This MSN article c. the Y generation and debt caught my attention.
"20- and 30-somethings are in a financial mess. Is it because we're dumb, arrogant or simply uneducated? . . . The ray of hope is that government and business authorities are starting to take financial illiteracy seriously." It's great if someone takes financial literacy seriously but I'm thinking that, for better or worse, financial education happens at home and at school. We teach kids what we know. We teach them by example. Apparently, we aren't doing a very good job. Instead of having limited resources and having to make choices, we think we can have it all without having to chose. So we never learn to choose.
First we may need to ask "What have we done, either actively or by default, to create such a debt-bound, consumer driven generation?" Then we can respond with a plan for re-education. But the two go together.
Do we need to consider more or different stewardship training in our faith communities - not just tithing and giving but faithful use of resources? You can pick your scriptures to make a point or search and read the scriptures to see what they say. Both Old and New Testaments are full of stories about rich and poor. Proverbs are full of ... proverbs! Jesus had a lot to say about wealth and money and stewardship. But according to my Bible Gateway search there are only 3 passages about the tithe in the Gospels (KJV) An often overlooked question when we search the scriptures - what isn't there? The things that aren't clear, that aren't black and white are just as important to take note of.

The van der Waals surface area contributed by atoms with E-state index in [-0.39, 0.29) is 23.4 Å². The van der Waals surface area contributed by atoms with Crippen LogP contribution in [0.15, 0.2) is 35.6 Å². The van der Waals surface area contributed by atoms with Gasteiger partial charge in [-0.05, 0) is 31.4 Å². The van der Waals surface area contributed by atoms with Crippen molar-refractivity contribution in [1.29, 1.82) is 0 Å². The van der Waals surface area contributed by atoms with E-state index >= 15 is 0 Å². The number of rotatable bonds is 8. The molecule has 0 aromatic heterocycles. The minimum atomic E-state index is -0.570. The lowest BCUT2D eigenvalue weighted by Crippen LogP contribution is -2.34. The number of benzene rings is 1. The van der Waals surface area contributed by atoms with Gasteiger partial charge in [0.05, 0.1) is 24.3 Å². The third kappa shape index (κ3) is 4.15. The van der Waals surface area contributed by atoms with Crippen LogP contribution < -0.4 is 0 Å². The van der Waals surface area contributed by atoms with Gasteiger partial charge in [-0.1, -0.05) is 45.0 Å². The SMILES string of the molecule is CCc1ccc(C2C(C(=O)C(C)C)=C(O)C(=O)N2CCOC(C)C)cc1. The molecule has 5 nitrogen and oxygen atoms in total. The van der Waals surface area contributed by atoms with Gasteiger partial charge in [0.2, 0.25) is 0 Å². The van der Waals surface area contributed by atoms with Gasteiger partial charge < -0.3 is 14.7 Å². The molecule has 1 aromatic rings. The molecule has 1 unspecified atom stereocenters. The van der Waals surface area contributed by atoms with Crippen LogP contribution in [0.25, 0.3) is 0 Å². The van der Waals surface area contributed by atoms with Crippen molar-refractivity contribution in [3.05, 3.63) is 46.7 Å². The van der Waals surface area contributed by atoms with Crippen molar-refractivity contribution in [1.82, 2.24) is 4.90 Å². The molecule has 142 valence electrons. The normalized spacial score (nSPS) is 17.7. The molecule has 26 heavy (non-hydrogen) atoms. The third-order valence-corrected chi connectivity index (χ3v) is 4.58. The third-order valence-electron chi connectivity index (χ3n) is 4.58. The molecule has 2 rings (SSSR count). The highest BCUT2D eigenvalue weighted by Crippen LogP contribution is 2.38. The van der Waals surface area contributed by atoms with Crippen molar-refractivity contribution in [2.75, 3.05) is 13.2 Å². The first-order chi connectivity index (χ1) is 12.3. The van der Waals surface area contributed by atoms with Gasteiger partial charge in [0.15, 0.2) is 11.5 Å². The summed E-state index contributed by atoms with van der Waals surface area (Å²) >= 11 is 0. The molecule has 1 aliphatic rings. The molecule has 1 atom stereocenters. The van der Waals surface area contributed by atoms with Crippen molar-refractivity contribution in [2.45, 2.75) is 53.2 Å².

When my kids were small and exercising their independent spirits, I remember my husband saying, "Give the kids two choices either of which are ok and let them choose." We won't always be making choices for them. They have to learn to choose. When we live with limited resources we're forced to choose. When we have unlimited resources, thinking we can have it all, we don't have to choose so we don't practice making choices.
Allowing children to choose and live with the consequences grows strong choosing muscles. Every time they make a choice they learn something about wise choices and their confidence grows. Choices have consequences. Some are good. Some are not. Real consequences even for a young child will help prepare him/her for bigger choices and bigger consequences as they get older. And yes, sometimes life happens despite our choices. Sometimes life events have nothing to do with our choices. And yes, sometimes God intervenes not unlike parents. But He doesn't always intervene.
Do you think our culture makes choices less consequential and less immediate than other cultures at other times?
Sidebar: There was a Mennonite cookbook years back that I like: More with Less and another book about lifestyle Living More With Less.